Sharapova’s unlikely story

Scotty Stevenson writes at NZ Herald:

Star walked fashionably late into an LA hotel today and announced to the world that she had failed a drugs test at the Australian Open.

She said she took responsibility for that, and then proceeded to run away as fast as she could from her mea culpa.

Sharapova tested positive for meldonium, a Latvian pharmaceutical used to treat angina and myocardial ischemia, a condition which leads to a lack of blood flow to the heart and a reduction in oxygen to the body. The is widely available throughout Russia but is not available in the United States where Sharapova is based. When combined with other compounds it is claimed meldonium can aid exercise capacity.

The World Anti- Agency (WADA) banned the substance in December 2015 saying they had evidence that athletes were using the with the intention of enhancing performance.

Sharapova claimed today she had been using Meldonium, also known as Mildronate, since 2006 to combat a magnesium deficiency and an irregular EKG. She says it was first prescribed by her family doctor. It is not known whether Sharapova suffered from angina or from Myocardial Ischemia.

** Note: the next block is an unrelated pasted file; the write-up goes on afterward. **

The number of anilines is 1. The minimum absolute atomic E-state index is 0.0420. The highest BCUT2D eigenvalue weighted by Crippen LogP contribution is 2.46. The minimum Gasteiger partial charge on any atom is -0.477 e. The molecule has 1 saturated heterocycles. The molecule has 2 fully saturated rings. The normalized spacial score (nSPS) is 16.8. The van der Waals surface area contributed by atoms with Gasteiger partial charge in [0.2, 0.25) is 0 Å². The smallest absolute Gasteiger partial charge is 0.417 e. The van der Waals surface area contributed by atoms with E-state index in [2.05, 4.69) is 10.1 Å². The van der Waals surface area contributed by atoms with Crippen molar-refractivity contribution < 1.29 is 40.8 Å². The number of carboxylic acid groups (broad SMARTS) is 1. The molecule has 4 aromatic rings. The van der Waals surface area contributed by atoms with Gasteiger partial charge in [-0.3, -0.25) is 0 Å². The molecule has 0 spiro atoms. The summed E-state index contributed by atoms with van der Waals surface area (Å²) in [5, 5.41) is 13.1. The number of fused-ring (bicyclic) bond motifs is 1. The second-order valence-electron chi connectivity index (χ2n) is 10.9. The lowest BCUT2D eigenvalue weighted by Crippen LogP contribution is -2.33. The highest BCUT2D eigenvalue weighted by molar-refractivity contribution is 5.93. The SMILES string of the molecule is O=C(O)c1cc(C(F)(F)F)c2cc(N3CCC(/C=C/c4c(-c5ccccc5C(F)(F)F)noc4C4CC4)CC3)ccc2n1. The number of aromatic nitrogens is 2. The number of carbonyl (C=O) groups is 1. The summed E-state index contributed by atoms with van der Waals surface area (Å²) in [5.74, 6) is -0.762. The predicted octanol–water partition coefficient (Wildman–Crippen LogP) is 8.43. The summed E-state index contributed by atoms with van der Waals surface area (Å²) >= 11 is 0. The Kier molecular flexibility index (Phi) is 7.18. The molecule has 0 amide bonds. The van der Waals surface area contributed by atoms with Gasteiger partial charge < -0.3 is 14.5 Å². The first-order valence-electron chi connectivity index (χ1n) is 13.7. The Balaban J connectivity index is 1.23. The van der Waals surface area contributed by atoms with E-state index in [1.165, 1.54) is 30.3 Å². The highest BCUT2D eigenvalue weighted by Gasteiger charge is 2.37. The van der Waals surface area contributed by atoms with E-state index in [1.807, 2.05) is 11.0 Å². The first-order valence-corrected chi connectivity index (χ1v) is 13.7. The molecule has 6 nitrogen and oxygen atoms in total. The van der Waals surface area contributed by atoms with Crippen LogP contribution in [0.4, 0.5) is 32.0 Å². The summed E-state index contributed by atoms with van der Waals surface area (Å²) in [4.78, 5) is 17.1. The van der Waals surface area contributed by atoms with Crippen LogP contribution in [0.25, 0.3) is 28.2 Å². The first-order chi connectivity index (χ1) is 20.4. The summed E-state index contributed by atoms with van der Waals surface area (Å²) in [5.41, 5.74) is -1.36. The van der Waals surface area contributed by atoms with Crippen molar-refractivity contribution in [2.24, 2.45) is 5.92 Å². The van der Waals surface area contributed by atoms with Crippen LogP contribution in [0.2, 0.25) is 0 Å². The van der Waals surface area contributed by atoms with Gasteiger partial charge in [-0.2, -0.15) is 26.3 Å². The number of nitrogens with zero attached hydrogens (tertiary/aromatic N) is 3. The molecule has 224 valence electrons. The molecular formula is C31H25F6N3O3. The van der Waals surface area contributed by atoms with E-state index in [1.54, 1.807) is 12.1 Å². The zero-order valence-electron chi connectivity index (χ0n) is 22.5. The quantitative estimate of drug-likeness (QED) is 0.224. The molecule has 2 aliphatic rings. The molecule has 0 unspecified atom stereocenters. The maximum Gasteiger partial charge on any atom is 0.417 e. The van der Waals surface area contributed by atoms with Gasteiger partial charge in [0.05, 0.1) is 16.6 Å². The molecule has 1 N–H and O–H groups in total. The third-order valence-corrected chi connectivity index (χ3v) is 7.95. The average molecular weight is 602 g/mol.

Very suspicious. She lives in the US, but gets this one from her family doctor in Russia.

“I received an email on 22 December from Wada about the changes happening to the banned list and you can see prohibited items, and I didn’t click on that link.”

“I didn’t click on that link.” Why not? Surely a professional athlete whose very livelihood depends upon knowing what substances and supplements can and cannot be taken would click on a link that provides that very information.

Almost certainly.

She also says she took it to combat diabetes as her family has a history of it.  Yes she really looks like diabetes is a real concern for her.

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